A 3-ounce serving of shrimp contains just 100 calories and 1.4 grams of fat, so you might be wondering how the tiny crustaceans could ever be considered fattening. Indeed, they can, depending on how you prepare and cook the shrimp. While steaming the seafood doesn't add additional calories or fat, other preparation methods and added ingredients can hike up the fat and calorie content of this otherwise healthy food.
Fattening Cooking Methods
While a serving of steamed shrimp is low in fat and calories, fried shrimp is not. In fact, a 3-ounce serving of breaded and fried shrimp contains 206 calories, which is 105 more than the same amount of steamed shrimp. That same serving of breaded and fried shrimp also contains 10.4 grams of fat, which is 9 grams more than steamed shrimp. Regularly choosing fried foods, such as fried shrimp, can be fattening because the added ingredients and frying oil drive up the calorie and fat content significantly. When you take in too many calories on a regular basis, it leads to weight gain.
Fattening Ingredients and Sides
In addition to the calories and fat in the breading and frying oil, dipping the fried shrimp in certain sauces increases the calorie count even more. For example, a 2-tablespoon serving of tartar sauce adds 63 additional calories to the fried shrimp. Eating large amounts of the sauce with fried shrimp increases your total caloric intake, which can lead to weight gain. The side dishes you eat with your shrimp make a difference, too. For example, if you pair your fried shrimp with a serving of French fries, you'll take in an additional 491 calories and about 24 grams of fat.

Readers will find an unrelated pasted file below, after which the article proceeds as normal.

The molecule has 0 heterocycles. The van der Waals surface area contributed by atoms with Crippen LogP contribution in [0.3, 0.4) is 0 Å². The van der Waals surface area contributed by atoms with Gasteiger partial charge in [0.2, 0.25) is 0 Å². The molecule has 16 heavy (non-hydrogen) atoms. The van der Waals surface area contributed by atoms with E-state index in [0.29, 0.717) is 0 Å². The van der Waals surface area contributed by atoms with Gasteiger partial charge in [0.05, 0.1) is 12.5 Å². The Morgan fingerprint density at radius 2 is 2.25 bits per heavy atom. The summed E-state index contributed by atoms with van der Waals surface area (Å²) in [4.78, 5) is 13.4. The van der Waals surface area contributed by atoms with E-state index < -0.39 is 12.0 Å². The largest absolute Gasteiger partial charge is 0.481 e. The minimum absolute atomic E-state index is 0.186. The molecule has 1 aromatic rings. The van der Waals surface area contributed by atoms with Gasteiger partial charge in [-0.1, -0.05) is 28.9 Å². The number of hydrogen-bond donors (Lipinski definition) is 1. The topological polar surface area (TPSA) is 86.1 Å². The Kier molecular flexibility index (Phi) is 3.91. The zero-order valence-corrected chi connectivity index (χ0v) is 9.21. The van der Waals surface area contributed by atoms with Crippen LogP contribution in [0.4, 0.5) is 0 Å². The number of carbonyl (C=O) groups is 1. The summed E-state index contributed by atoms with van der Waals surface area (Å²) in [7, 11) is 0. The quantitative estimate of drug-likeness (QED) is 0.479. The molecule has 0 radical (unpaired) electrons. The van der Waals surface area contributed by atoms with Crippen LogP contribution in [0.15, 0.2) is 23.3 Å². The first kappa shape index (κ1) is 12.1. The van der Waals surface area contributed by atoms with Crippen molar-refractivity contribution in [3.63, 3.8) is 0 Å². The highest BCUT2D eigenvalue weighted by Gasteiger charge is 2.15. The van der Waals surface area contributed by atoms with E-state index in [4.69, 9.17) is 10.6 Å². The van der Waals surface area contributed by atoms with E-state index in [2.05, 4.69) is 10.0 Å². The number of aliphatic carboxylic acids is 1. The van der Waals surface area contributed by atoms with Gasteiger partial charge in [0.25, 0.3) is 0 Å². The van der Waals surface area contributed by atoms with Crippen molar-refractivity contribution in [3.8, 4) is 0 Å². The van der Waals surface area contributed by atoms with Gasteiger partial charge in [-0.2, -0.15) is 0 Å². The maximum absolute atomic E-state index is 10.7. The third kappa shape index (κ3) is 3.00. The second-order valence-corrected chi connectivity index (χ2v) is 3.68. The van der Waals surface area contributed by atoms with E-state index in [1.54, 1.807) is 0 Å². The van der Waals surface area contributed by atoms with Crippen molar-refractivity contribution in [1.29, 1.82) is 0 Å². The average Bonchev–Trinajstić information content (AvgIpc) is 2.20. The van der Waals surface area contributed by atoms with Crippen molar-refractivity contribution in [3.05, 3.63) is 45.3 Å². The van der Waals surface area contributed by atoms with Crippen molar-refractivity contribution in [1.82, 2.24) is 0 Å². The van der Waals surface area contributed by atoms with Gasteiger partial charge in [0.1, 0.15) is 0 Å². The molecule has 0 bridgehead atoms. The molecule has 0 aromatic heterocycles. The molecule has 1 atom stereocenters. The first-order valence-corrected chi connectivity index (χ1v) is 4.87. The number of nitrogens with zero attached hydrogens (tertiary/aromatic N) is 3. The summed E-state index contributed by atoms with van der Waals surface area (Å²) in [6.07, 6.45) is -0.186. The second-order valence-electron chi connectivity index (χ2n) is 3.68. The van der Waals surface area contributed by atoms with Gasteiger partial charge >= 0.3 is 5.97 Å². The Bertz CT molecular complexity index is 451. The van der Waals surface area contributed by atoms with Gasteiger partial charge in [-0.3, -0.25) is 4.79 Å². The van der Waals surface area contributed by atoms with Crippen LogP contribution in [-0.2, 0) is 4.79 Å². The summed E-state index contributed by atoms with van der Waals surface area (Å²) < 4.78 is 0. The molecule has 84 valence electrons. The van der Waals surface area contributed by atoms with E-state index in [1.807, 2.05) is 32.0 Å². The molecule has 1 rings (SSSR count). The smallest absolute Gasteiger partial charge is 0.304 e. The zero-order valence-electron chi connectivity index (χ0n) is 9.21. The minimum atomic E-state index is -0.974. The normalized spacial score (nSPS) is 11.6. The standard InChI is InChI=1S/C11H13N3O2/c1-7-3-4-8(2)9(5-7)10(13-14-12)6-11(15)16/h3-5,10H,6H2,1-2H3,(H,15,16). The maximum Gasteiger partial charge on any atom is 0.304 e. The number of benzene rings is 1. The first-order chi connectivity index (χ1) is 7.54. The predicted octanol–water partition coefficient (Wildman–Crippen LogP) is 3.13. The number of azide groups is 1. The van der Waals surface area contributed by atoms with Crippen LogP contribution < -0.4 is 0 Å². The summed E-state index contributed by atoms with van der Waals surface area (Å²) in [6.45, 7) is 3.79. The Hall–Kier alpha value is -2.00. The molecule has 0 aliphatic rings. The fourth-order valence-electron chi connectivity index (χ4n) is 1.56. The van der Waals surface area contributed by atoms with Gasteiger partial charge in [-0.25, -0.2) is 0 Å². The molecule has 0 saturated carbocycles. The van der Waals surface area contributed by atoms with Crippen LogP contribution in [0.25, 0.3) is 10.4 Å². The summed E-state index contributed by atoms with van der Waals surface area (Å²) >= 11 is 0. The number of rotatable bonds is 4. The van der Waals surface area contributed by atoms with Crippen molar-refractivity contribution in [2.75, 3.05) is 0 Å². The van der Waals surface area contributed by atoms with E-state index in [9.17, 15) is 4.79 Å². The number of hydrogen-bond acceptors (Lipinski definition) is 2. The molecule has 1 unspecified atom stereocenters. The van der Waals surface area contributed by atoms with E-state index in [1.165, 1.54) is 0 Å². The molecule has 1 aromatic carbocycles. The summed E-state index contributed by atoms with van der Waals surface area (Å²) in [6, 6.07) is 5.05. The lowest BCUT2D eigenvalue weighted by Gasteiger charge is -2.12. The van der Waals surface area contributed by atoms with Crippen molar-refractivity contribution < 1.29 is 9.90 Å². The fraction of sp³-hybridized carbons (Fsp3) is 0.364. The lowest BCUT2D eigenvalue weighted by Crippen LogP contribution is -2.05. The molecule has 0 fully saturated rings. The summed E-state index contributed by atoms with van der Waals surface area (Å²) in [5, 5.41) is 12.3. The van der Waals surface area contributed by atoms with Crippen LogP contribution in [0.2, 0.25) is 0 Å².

Cooking and Serving Tips
To keep shrimp from being a fattening food, steam them instead of breading and frying them. Once the shrimp is steamed, you can jazz up the flavor with other nutritious ingredients to replace the taste of the breading. Squeeze fresh lemon juice, which adds vitamin C, over the shrimp and add a sprinkle of fresh-cracked black pepper. Pass on the creamy dips, too. This will save several grams of fat and good number of calories. You might saute the shrimp with fresh vegetables, such as bell peppers and pea pods, in heart-healthy olive oil and serve it with steamed rice for a nutrient-rich meal that's also low in fat and calories.
Cholesterol and Sodium
Just because steamed shrimp isn't as fattening as breaded and fried shrimp doesn't mean you can eat unlimited quantities of it. Even steamed shrimp is high in cholesterol and sodium. A 3-ounce serving of steamed shrimp contains 805 milligrams of sodium. Most adults should limit their intake of sodium to 2,300 milligrams or less, according to the Harvard School of Public Health, which means that the serving of shrimp is 35 percent of that limit. Too much sodium can increase your risk of heart disease and stroke. Three ounces of steamed shrimp also contains 179 milligrams of cholesterol, which is 60 percent of the 300 milligrams adults should limit themselves to each day. Diets high in cholesterol can increase your risk of heart disease, the Harvard School of Public Health notes.
- USDA National Nutrient Database: Crustaceans, Shrimp, Mixed Species, Cooked, Moist Heat
- USDA National Nutrient Database: Crustaceans, Shrimp, Mixed Species, Cooked, Breaded and Fried
- USDA National Nutrient Database: Sauce, Tartar, Ready-to-Serve
- USDA National Nutrient Database: Restaurant, Family Style, French Fries
- Harvard School of Public Health: Fats and Cholesterol: Out With the Bad, In With the Good
- Harvard School of Public Health: Salt and Sodium